Yesterday’s Hartford Courant reports that just over 19,000 CT residents are employed at CT’s large health insurers – Aetna, United, CIGNA, HealthNet, Anthem and ConnectiCare. While impressive, those numbers pale in comparison to the number of CT residents employed in providing health services, according to the CT Dept. of Labor’s July report – 198,800. That number is conservative as it does not include health services workers employed by government. Health insurance constitutes 1% of CT’s workers while health care services makes up 12%.
Ellen Andrews

Thursday, August 27, 2009

CT family premiums fifth highest in nation

This won’t surprise anyone who buys their own coverage (or buys it for their employees), that a new report by the Commonwealth Fund finds that CT’s family premiums were the fifth highest in the US last year. Rates increased by one third from 2003 to 2008, as did the US average family premium -- so at least we aren’t rising any faster than the rest of the country(I guess that qualifies as good news). Single coverage fared slightly better rising 29%. But to put those costs in context, we have very high incomes here in CT as well – so I guess their point is we can afford to pay more? We are fifth lowest in the nation for premiums as a percent of median household income. Still, spending 14.3% of income on health care is no bargain. The report outlines how much CT consumers could save by modest reductions to the increase in health insurance costs.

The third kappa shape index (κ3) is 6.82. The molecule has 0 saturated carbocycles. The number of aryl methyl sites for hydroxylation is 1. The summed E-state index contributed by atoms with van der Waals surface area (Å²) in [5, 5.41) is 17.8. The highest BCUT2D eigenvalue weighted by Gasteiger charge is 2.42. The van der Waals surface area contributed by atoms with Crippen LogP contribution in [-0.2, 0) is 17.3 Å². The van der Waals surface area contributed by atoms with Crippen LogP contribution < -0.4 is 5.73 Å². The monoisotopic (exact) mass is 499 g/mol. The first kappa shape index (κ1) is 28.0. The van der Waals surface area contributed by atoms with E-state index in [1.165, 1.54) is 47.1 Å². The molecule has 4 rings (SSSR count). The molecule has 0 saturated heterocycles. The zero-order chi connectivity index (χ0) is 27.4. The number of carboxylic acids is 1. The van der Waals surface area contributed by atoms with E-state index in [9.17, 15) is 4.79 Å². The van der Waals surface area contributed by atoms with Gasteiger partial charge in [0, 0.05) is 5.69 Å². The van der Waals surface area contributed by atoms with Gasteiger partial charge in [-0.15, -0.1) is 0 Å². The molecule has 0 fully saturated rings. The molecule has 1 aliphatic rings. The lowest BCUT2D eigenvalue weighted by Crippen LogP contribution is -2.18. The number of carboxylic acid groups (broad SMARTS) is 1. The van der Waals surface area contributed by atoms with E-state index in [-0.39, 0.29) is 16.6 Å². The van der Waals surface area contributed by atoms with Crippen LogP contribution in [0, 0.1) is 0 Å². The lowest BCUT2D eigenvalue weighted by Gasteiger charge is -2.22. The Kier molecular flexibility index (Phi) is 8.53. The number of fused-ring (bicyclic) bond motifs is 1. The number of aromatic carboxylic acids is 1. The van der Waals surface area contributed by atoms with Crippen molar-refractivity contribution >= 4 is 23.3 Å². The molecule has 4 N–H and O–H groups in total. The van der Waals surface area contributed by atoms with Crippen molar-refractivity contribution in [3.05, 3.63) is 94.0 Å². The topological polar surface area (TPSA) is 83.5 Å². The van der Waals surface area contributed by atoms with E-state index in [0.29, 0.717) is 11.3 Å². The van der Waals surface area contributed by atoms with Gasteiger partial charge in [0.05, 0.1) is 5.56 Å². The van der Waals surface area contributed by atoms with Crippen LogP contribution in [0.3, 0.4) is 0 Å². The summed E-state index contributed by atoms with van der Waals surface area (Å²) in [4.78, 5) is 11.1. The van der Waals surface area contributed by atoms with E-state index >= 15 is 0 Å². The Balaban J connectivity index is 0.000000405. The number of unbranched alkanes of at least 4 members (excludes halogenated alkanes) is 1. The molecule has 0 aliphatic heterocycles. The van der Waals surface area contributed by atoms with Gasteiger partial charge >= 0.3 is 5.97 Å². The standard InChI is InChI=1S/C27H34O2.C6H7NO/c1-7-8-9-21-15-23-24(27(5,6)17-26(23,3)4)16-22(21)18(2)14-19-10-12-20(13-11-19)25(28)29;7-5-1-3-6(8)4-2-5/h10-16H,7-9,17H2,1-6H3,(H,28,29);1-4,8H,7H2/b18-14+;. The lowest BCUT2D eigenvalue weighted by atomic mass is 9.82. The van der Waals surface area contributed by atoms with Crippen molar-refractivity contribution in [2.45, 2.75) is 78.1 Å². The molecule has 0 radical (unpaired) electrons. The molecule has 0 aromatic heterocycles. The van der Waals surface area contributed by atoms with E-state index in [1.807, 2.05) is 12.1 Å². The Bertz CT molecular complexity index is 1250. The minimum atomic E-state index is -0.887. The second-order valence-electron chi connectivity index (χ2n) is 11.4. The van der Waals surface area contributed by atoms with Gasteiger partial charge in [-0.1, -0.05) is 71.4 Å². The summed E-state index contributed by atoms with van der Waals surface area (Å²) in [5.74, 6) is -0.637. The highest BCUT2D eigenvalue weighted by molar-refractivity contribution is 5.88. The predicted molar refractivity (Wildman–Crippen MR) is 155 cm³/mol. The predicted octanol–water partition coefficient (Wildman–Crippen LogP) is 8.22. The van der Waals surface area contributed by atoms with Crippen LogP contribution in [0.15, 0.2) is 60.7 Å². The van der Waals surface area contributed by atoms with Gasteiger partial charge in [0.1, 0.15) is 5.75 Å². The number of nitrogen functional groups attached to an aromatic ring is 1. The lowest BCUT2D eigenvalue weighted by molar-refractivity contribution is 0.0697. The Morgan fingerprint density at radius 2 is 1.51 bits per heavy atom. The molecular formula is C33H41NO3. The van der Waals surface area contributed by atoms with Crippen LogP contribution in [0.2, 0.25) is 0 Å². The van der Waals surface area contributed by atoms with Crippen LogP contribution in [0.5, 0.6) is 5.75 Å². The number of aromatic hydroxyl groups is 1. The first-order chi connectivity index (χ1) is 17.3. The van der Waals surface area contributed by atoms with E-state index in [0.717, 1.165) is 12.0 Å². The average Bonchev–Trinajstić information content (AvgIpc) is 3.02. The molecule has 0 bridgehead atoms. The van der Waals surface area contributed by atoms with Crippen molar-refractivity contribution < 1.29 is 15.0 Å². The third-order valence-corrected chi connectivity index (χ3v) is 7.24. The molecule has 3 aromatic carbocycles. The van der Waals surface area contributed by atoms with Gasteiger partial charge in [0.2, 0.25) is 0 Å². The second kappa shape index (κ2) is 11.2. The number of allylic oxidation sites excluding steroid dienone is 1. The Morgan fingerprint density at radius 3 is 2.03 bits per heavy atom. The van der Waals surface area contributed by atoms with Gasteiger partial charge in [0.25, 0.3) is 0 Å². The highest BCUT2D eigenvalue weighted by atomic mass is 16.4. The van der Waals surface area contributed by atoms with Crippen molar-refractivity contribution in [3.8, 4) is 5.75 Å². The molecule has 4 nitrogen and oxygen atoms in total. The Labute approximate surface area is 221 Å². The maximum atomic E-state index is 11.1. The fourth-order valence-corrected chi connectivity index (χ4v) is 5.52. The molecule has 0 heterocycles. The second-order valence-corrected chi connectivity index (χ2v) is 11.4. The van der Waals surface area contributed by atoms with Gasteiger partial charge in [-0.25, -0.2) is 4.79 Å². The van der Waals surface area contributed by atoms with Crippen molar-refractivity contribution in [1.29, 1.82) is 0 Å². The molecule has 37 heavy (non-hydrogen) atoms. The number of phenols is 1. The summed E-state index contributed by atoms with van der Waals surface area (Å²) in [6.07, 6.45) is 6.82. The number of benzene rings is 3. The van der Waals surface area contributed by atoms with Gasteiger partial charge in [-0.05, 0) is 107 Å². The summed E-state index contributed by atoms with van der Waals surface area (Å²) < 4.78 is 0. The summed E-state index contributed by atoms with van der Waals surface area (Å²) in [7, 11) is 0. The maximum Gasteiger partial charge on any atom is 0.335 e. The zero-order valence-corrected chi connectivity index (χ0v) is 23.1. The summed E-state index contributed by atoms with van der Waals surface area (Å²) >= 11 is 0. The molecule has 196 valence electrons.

Read the report and you’ll be able to ace the September CT Health Policy Web Quiz.
Ellen Andrews

Tuesday, August 25, 2009

Undecipherable health insurance documents

I was very happy when I finally received the document from my health insurance company explaining my medical coverage. Now I could finally see exactly what medical benefits are covered. Or maybe not. I decided to review it so I would know what is covered and what isn’t. I didn’t get very far. The document is extremely unreadable and hard to understand. I gave up and decided that I will read relevant sections carefully when and if I need them. Why can’t these documents be written in plain English so that average people can read and understand them? What about people who read at low grade levels? These documents seem like they are written by lawyers with the express purpose of confusing the rest of us.

Here is an example from the plan document’s “Exclusions and Limitations” section. This is exclusion number 2 out of 75: “Benefits may be reduced; or denied if subject to the Managed Benefits Managed Care Guidelines. Any reduced or denied benefits paid by the Member do not count toward any applicable Cost Share Maximums shown in the Schedule of Benefits.” I think I figured out what it means but I had to read it several times.

A recent New York Times op-ed piece discusses this issue and gives the example of a man whose chemotherapy was denied by his insurance company. He couldn’t understand his insurance policy and why he was denied. When the Rhode Island Health Insurance Commissioner’s Office called the insurance company on his behalf, they were told that the claim was denied because they were still trying to figure out if the medical services were covered. They didn’t understand the policy either.

Starting next year, Rhode Island will require that all insurance policies are written at an eighth-grade level. The US House of Representative’s health reform bill has a proposal that some parts of insurance policies should be written in “plain language.” There is other proposed legislation at the federal level that would require “uniform and simplified coverage information.” Insurance policies must be understandable to be useful.
Jen Ramirez

Monday, August 24, 2009

Does expanding health insurance improve health?